Ogletree Deakins • April 20, 2017
On April 13, 2017, Governor Hickenlooper signed the Wage Theft Transparency Act into law, which is effective immediately. The Act makes “wage theft” violations in Colorado, including nonpayment of wages or overtime compensation, public record and subject to records requests under the Colorado Open Records Act.
Fisher Phillips • December 30, 2016
Earlier this month, the Colorado Supreme Court ruled that a party in litigation seeking to prevent responsive discoverable information from disclosure under a protective order must first demonstrate that the information in fact constitutes trade secrets or other confidential information before a protective order can be entered. This seemingly obvious requirement illustrates the dangers that can be posed by cutting corners early on in litigation.
Ogletree Deakins • December 19, 2016
With the election of Donald Trump as U.S. president last month, many are wondering what impact the new Trump administration will have on employers. President-elect Trump has given few details regarding his plans for labor and employment policy, but the following is a summary of how different areas of labor and employment could be affected by the incoming administration.
Littler Mendelson, P.C. • August 18, 2016
Effective August 10, 2016, Colorado has eliminated the requirement that employers collect and retain state employment verification forms for each new hire. The Colorado General Assembly concluded that the state collection requirement unnecessarily burdened employers because it was redundant of federal requirements for the Form I-9 and did nothing additional to ensure legal work status of employees in the state.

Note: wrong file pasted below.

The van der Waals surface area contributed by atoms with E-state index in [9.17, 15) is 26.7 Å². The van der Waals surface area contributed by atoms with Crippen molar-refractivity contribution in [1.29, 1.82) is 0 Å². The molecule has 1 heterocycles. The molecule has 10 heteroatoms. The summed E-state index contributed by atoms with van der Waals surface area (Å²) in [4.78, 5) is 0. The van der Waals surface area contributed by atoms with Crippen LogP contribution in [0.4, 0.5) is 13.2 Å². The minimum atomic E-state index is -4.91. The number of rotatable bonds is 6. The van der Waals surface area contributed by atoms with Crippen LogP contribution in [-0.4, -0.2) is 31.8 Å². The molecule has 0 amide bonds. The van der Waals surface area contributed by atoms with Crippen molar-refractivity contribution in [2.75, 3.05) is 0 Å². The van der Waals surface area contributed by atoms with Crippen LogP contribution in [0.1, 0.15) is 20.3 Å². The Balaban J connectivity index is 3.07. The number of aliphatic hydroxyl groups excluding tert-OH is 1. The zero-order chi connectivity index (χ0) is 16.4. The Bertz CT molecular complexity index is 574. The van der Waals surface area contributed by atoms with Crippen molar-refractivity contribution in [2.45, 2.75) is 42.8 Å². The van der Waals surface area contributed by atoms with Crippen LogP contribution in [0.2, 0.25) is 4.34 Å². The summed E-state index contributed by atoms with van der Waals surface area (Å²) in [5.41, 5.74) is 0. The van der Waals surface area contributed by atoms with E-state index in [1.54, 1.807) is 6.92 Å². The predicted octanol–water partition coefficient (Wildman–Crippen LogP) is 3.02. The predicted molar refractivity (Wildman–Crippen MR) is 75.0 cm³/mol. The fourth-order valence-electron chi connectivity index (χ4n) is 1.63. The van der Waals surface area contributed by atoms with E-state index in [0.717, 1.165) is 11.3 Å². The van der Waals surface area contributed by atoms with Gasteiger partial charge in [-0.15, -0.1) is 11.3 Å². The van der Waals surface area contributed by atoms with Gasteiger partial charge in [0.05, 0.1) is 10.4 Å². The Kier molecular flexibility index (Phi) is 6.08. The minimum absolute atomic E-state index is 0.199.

Jackson Lewis P.C. • June 30, 2016
Encouraging government whistleblowers, an amendment to Colorado law bars disciplinary actions against state employees who reveal confidential information while reporting instances of waste, mismanagement of public funds, abuses of authority, or illegal and unethical practices to a designated “whistleblower review agency.” Colorado Governor John Hickenlooper signed the amendment (SB 16-056) to Colorado Revised Statutes Section 24-50.5-101 et seq. on June 10, 2016.
Fisher Phillips • June 28, 2016
Colorado Governor John Hickenlooper recently signed five bills into law that will soon impact employers in a number of different ways. Employers who do business in the state will face a new legal framework with respect to personnel files, classification of workers as employees or independent contractors for unemployment purposes, work status verification, and employment of workers with intellectual or developmental disabilities. Moreover, public employers will have additional challenges when it comes to employee whistleblowers.
Ogletree Deakins • June 28, 2016
On June 10, 2016, Colorado Governor John Hickenlooper signed into law House Bill 16-1432. Effective January 1, 2017, the new law will require private sector employers to allow employees to access their personnel files at least once annually. The law does not apply to public sector employers (whose employees already have access to such records through the Colorado Open Records Act).
Jackson Lewis P.C. • June 28, 2016
Beginning January 1, 2017, employees in Colorado will now have a right to inspect and copy their personnel files. Prior to this law, Colorado had no law granting private-sector employees access to their personnel records.
Jackson Lewis P.C. • June 27, 2016
Colorado Governor John Hickenlooper has signed into law new requirements specifying when and how private-sector employers must respond to their employees’ requests for inspection and copying of their personnel files. Prior to this law, Colorado had no law granting private-sector employees access to their personnel records.
Jackson Lewis P.C. • June 21, 2016
Beginning on August 10, 2016, Colorado employers will be relieved of the additional state verification and retention obligations related to the Form I-9, Employment Eligibility Verification.